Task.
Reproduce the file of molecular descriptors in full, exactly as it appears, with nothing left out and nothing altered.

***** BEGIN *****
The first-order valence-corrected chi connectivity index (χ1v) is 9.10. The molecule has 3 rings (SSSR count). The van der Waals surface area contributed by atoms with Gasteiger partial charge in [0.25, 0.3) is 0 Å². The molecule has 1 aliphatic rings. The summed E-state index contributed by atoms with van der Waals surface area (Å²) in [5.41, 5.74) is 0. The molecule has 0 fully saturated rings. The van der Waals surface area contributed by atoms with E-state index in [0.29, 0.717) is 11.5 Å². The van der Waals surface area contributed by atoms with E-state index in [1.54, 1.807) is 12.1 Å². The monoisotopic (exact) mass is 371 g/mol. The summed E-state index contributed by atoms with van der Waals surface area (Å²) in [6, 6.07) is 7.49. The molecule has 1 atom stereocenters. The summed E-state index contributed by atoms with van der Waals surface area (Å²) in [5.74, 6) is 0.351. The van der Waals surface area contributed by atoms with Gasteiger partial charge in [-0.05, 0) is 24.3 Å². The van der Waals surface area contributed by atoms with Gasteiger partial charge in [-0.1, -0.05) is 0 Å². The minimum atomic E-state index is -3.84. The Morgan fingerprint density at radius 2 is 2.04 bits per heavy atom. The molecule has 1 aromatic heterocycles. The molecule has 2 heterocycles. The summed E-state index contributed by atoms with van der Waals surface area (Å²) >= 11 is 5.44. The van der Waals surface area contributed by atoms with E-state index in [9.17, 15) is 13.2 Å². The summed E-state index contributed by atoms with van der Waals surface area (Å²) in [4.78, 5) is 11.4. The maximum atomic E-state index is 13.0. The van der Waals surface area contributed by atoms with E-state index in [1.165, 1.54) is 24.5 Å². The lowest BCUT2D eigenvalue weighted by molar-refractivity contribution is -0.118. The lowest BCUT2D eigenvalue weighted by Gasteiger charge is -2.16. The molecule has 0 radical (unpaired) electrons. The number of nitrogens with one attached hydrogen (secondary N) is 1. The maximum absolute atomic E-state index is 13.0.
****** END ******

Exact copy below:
The first-order valence-corrected chi connectivity index (χ1v) is 9.10. The molecule has 3 rings (SSSR count). The van der Waals surface area contributed by atoms with Gasteiger partial charge in [0.25, 0.3) is 0 Å². The molecule has 1 aliphatic rings. The summed E-state index contributed by atoms with van der Waals surface area (Å²) in [5.41, 5.74) is 0. The molecule has 0 fully saturated rings. The van der Waals surface area contributed by atoms with E-state index in [0.29, 0.717) is 11.5 Å². The van der Waals surface area contributed by atoms with E-state index in [1.54, 1.807) is 12.1 Å². The monoisotopic (exact) mass is 371 g/mol. The summed E-state index contributed by atoms with van der Waals surface area (Å²) in [6, 6.07) is 7.49. The molecule has 1 atom stereocenters. The summed E-state index contributed by atoms with van der Waals surface area (Å²) in [5.74, 6) is 0.351. The van der Waals surface area contributed by atoms with Gasteiger partial charge in [-0.05, 0) is 24.3 Å². The van der Waals surface area contributed by atoms with Gasteiger partial charge in [-0.1, -0.05) is 0 Å². The minimum atomic E-state index is -3.84. The Morgan fingerprint density at radius 2 is 2.04 bits per heavy atom. The molecule has 1 aromatic heterocycles. The molecule has 2 heterocycles. The summed E-state index contributed by atoms with van der Waals surface area (Å²) >= 11 is 5.44. The van der Waals surface area contributed by atoms with E-state index in [9.17, 15) is 13.2 Å². The summed E-state index contributed by atoms with van der Waals surface area (Å²) in [4.78, 5) is 11.4. The maximum atomic E-state index is 13.0. The van der Waals surface area contributed by atoms with E-state index in [1.165, 1.54) is 24.5 Å². The lowest BCUT2D eigenvalue weighted by molar-refractivity contribution is -0.118. The lowest BCUT2D eigenvalue weighted by Gasteiger charge is -2.16. The molecule has 0 radical (unpaired) electrons. The number of nitrogens with one attached hydrogen (secondary N) is 1. The maximum absolute atomic E-state index is 13.0.